The fabrications start to emerge soon in the narration: “In the Valley he was general-secretary of the plebiscite front (PF) working closely with Mirza Afzal Beg.” My father had left the Valley in January 1952, three years before PF was founded. He did go on to form a Pakistan-controlled Kashmir (PAK) chapter of PF in 1965 but that was largely autonomous of the Valley Chapter. Neither he nor his fellow “revolutionaries had a background in the National Conference”. He, however, did facilitate Dr Abdullah’s meeting with Zulfiqar Ali Bhutto in 1974.

Soon after my father’s deportation from England, the narrative places him in Belgium, which also “finally threw him out” — notwithstanding his savoir faire ways, the uncouth choice of words betray his general disdain for Kashmiris. In reality, my father went to Brussels at the invitation of the European Parliament in 1993 to attend a seminar on the Kashmir issue, a good six years after his deportation from England and relocation to Pakistan. While in Brussels, the government of India managed to get Interpol warrants against him and demanded his extradition. They were eventually rejected and he was sent back to Pakistan. India had already managed to get his US visa cancelled in 1990, while Pakistan rescinded his passport soon after his return from Belgium. The one thing that India and Pakistan earnestly agreed upon on Kashmir, was to keep my father out!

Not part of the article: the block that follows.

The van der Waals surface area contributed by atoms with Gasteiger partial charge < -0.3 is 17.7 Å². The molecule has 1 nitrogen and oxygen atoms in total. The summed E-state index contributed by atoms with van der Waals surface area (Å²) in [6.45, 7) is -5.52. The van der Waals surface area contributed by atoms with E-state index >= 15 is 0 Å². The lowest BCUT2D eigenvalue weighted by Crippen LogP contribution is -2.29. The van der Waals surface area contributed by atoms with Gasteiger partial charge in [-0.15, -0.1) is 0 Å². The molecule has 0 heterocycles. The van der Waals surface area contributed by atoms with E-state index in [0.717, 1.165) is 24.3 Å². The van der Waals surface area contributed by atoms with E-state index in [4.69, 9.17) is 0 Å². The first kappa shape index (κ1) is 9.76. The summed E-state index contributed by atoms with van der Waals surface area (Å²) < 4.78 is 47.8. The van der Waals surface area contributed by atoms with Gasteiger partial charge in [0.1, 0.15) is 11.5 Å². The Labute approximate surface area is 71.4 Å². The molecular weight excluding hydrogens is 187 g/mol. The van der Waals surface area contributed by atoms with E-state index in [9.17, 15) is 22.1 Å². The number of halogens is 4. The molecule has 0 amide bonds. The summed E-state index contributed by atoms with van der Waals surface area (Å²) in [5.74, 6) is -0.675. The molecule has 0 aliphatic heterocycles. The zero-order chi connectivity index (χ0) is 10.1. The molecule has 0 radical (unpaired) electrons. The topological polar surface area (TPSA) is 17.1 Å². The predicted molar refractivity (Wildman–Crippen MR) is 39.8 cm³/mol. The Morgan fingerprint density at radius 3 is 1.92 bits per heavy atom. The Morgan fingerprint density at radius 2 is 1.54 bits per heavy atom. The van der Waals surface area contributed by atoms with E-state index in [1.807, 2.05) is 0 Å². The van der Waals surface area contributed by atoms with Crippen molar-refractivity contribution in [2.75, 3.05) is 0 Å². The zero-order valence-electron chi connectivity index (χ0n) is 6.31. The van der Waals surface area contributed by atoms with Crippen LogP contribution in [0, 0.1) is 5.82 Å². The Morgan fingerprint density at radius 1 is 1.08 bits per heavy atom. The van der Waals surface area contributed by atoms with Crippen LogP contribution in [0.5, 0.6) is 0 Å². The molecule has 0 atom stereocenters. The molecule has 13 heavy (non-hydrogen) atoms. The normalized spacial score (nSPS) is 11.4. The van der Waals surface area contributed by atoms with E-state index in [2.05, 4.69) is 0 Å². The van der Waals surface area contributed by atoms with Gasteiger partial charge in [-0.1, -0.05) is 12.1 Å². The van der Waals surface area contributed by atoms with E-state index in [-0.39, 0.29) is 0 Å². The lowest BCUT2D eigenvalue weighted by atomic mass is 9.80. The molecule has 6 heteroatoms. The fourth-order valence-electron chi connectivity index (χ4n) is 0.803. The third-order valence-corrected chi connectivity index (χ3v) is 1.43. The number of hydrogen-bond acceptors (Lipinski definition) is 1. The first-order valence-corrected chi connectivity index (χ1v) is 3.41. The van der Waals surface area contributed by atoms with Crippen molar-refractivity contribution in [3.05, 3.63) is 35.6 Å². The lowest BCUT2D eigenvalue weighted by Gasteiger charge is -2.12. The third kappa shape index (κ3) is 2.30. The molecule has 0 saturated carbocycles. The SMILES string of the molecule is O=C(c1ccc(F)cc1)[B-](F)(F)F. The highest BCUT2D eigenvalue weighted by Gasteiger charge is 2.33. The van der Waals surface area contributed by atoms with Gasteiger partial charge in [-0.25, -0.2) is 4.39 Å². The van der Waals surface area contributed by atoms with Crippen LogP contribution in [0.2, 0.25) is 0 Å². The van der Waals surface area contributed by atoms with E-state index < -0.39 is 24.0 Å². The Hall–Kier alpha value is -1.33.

This takes us to another intentional spin. My father returned to Pakistan from the UK in December 1986, but the narrative conveniently places his return to “post-1982”, after which “he was reduced to an ideologue”. But isn’t the ideologue the true force behind any movement, its paramount driver? The distortion continues, stating that soon after his return he “sat at home, organised marches”. In reality, within a year and a half of his return, the Valley witnessed the first rumblings of a secular nationalist movement. Also, the march that is alluded to — the attempted crossing of the Line of Control by unarmed civilians, led by my father in 1992 — proved to be a highlight of the 1990s, attracting global media and political attention.